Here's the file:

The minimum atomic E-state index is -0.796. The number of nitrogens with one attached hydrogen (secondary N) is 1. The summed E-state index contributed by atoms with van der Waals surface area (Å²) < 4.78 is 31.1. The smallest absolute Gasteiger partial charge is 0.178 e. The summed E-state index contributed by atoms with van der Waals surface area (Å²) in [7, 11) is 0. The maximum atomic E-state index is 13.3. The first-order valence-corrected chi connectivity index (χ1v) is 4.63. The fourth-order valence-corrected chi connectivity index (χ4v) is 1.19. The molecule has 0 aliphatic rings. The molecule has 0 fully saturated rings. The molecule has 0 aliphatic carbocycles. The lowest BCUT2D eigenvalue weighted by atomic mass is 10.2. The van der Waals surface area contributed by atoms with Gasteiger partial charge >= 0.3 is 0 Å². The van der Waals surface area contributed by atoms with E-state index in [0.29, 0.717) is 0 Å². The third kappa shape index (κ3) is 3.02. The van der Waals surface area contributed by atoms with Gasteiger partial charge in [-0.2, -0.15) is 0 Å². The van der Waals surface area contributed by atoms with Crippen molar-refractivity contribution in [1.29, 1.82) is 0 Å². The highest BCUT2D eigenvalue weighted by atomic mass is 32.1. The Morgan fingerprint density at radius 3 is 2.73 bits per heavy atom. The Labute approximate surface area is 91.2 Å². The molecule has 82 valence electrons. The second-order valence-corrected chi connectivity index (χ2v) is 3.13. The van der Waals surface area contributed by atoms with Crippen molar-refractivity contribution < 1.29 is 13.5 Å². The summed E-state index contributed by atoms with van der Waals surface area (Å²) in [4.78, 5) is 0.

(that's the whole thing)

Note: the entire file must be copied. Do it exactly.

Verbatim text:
The minimum atomic E-state index is -0.796. The number of nitrogens with one attached hydrogen (secondary N) is 1. The summed E-state index contributed by atoms with van der Waals surface area (Å²) < 4.78 is 31.1. The smallest absolute Gasteiger partial charge is 0.178 e. The summed E-state index contributed by atoms with van der Waals surface area (Å²) in [7, 11) is 0. The maximum atomic E-state index is 13.3. The first-order valence-corrected chi connectivity index (χ1v) is 4.63. The fourth-order valence-corrected chi connectivity index (χ4v) is 1.19. The molecule has 0 aliphatic rings. The molecule has 0 fully saturated rings. The molecule has 0 aliphatic carbocycles. The lowest BCUT2D eigenvalue weighted by atomic mass is 10.2. The van der Waals surface area contributed by atoms with Gasteiger partial charge >= 0.3 is 0 Å². The van der Waals surface area contributed by atoms with E-state index in [0.29, 0.717) is 0 Å². The third kappa shape index (κ3) is 3.02. The van der Waals surface area contributed by atoms with Gasteiger partial charge in [-0.2, -0.15) is 0 Å². The van der Waals surface area contributed by atoms with Crippen molar-refractivity contribution in [1.29, 1.82) is 0 Å². The highest BCUT2D eigenvalue weighted by atomic mass is 32.1. The Morgan fingerprint density at radius 3 is 2.73 bits per heavy atom. The Labute approximate surface area is 91.2 Å². The molecule has 82 valence electrons. The second-order valence-corrected chi connectivity index (χ2v) is 3.13. The van der Waals surface area contributed by atoms with Crippen molar-refractivity contribution < 1.29 is 13.5 Å². The summed E-state index contributed by atoms with van der Waals surface area (Å²) in [4.78, 5) is 0.